How Do Emulsifiers Work?

Emulsifiers work by acting as a link between water molecules and nonpolar molecules, attracting the water with one end and the emulsified molecules with the other. They are made by bonding fatty acids, which attract hydrophobic substances, to a hydrophilic polar group, which attracts water molecules. Normally, substances like oil and water would separate out, even after thorough mixing, but emulsifiers keep the molecules evenly distributed.

Milk is an example of a naturally occurring emulsion, with milk fat kept evenly distributed, at least for a while, in water. It is also an example of a colloid, as are many emulsions. There is no essential difference between a colloid and other solutions, except that the dissolved particles in colloids are larger than in other solutions.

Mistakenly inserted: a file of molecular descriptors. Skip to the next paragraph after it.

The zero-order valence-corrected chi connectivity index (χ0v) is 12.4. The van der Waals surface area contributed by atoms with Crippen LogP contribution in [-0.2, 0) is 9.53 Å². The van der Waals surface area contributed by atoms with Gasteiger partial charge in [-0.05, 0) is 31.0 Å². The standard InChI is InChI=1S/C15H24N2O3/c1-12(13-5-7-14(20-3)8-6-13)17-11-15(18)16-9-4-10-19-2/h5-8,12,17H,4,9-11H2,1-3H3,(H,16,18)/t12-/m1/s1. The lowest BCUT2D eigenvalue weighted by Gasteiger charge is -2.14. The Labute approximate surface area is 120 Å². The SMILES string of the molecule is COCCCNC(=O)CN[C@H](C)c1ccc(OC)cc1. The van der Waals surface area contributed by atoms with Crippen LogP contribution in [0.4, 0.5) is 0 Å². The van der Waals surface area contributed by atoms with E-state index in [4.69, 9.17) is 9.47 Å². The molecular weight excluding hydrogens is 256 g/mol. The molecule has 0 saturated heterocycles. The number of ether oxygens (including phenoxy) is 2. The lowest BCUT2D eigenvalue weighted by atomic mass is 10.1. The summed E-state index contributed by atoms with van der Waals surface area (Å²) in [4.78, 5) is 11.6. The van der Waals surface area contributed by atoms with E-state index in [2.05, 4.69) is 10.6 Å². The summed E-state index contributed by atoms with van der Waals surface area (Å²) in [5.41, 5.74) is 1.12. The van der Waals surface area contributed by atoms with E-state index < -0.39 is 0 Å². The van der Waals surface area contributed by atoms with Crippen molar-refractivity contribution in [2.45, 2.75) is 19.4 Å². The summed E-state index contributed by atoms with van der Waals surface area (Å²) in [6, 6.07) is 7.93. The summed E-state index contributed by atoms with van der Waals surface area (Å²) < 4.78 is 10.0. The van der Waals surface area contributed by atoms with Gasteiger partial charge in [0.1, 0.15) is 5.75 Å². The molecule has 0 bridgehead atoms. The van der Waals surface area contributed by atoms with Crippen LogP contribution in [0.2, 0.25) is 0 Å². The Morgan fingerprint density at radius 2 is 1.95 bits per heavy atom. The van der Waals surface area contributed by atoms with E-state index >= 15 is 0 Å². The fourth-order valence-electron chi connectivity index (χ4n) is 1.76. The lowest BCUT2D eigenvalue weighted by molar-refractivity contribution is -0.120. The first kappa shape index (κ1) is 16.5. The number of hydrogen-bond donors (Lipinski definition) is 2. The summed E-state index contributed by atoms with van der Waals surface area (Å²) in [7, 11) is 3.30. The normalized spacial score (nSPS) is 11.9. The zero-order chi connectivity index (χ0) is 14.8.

Emulsions are a form of solution, but the emulsifiers are the solute of the water, not the fats or oils they emulsify. In most emulsions, the separation of hydrophobic molecules from water is only delayed, not stopped completely. That is one reason why in full-fat milk, cream eventually rises to the top.

Another very common emulsifier is soap. Soap is a good cleaning agent because it can both dissolve in water and break down oils. Since skin has natural oils, soap ensures washing with water is effective.